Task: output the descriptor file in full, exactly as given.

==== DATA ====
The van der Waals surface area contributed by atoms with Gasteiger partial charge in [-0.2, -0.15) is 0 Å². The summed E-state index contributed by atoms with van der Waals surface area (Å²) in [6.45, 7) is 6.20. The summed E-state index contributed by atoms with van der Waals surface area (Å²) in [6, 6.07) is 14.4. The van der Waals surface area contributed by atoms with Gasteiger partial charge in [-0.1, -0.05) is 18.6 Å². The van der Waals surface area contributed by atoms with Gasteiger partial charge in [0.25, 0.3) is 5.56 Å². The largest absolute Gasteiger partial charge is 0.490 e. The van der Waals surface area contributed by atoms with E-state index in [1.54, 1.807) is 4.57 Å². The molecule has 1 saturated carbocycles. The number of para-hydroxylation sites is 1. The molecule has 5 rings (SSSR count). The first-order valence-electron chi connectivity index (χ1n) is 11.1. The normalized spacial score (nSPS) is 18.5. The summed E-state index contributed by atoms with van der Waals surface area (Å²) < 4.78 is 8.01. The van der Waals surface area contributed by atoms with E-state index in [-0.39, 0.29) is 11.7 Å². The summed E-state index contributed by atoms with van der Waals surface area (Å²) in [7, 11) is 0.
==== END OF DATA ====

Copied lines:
The van der Waals surface area contributed by atoms with Gasteiger partial charge in [-0.2, -0.15) is 0 Å². The summed E-state index contributed by atoms with van der Waals surface area (Å²) in [6.45, 7) is 6.20. The summed E-state index contributed by atoms with van der Waals surface area (Å²) in [6, 6.07) is 14.4. The van der Waals surface area contributed by atoms with Gasteiger partial charge in [-0.1, -0.05) is 18.6 Å². The van der Waals surface area contributed by atoms with Gasteiger partial charge in [0.25, 0.3) is 5.56 Å². The largest absolute Gasteiger partial charge is 0.490 e. The van der Waals surface area contributed by atoms with E-state index in [1.54, 1.807) is 4.57 Å². The molecule has 1 saturated carbocycles. The number of para-hydroxylation sites is 1. The molecule has 5 rings (SSSR count). The first-order valence-electron chi connectivity index (χ1n) is 11.1. The normalized spacial score (nSPS) is 18.5. The summed E-state index contributed by atoms with van der Waals surface area (Å²) < 4.78 is 8.01. The van der Waals surface area contributed by atoms with E-state index in [-0.39, 0.29) is 11.7 Å². The summed E-state index contributed by atoms with van der Waals surface area (Å²) in [7, 11) is 0.